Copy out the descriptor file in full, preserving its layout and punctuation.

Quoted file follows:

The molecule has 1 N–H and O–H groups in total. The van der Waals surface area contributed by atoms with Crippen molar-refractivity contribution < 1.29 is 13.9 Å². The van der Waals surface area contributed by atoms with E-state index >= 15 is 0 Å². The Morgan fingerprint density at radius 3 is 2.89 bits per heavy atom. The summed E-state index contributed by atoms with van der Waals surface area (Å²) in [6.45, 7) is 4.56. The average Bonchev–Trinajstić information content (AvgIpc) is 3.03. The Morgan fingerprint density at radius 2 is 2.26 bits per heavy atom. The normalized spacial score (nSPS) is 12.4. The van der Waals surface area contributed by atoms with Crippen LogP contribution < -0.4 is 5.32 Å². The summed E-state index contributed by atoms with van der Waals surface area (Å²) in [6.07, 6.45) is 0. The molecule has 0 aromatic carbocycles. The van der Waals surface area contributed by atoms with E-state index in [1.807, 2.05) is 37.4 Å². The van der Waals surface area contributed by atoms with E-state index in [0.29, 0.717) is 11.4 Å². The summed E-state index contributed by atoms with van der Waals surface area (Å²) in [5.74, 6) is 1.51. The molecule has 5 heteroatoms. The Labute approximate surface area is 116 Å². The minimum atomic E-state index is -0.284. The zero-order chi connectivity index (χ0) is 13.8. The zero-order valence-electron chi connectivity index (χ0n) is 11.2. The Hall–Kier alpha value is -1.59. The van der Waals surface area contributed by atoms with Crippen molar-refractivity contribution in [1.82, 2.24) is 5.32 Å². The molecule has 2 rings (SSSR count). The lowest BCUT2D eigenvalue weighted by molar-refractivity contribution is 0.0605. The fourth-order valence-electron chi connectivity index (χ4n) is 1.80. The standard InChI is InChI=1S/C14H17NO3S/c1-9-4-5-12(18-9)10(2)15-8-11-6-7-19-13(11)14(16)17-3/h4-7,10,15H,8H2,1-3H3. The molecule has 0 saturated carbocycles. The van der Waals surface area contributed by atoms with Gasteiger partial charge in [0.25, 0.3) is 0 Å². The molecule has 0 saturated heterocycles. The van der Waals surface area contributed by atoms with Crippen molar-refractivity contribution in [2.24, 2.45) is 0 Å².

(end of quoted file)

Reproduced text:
The molecule has 1 N–H and O–H groups in total. The van der Waals surface area contributed by atoms with Crippen molar-refractivity contribution < 1.29 is 13.9 Å². The van der Waals surface area contributed by atoms with E-state index >= 15 is 0 Å². The Morgan fingerprint density at radius 3 is 2.89 bits per heavy atom. The summed E-state index contributed by atoms with van der Waals surface area (Å²) in [6.45, 7) is 4.56. The average Bonchev–Trinajstić information content (AvgIpc) is 3.03. The Morgan fingerprint density at radius 2 is 2.26 bits per heavy atom. The normalized spacial score (nSPS) is 12.4. The van der Waals surface area contributed by atoms with Crippen LogP contribution < -0.4 is 5.32 Å². The summed E-state index contributed by atoms with van der Waals surface area (Å²) in [6.07, 6.45) is 0. The molecule has 0 aromatic carbocycles. The van der Waals surface area contributed by atoms with E-state index in [1.807, 2.05) is 37.4 Å². The van der Waals surface area contributed by atoms with E-state index in [0.29, 0.717) is 11.4 Å². The summed E-state index contributed by atoms with van der Waals surface area (Å²) in [5.74, 6) is 1.51. The molecule has 5 heteroatoms. The Labute approximate surface area is 116 Å². The minimum atomic E-state index is -0.284. The zero-order chi connectivity index (χ0) is 13.8. The zero-order valence-electron chi connectivity index (χ0n) is 11.2. The Hall–Kier alpha value is -1.59. The van der Waals surface area contributed by atoms with Crippen molar-refractivity contribution in [1.82, 2.24) is 5.32 Å². The molecule has 2 rings (SSSR count). The lowest BCUT2D eigenvalue weighted by molar-refractivity contribution is 0.0605. The fourth-order valence-electron chi connectivity index (χ4n) is 1.80. The standard InChI is InChI=1S/C14H17NO3S/c1-9-4-5-12(18-9)10(2)15-8-11-6-7-19-13(11)14(16)17-3/h4-7,10,15H,8H2,1-3H3. The molecule has 0 saturated carbocycles. The van der Waals surface area contributed by atoms with Gasteiger partial charge in [0.25, 0.3) is 0 Å². The molecule has 0 saturated heterocycles. The van der Waals surface area contributed by atoms with Crippen molar-refractivity contribution in [2.24, 2.45) is 0 Å².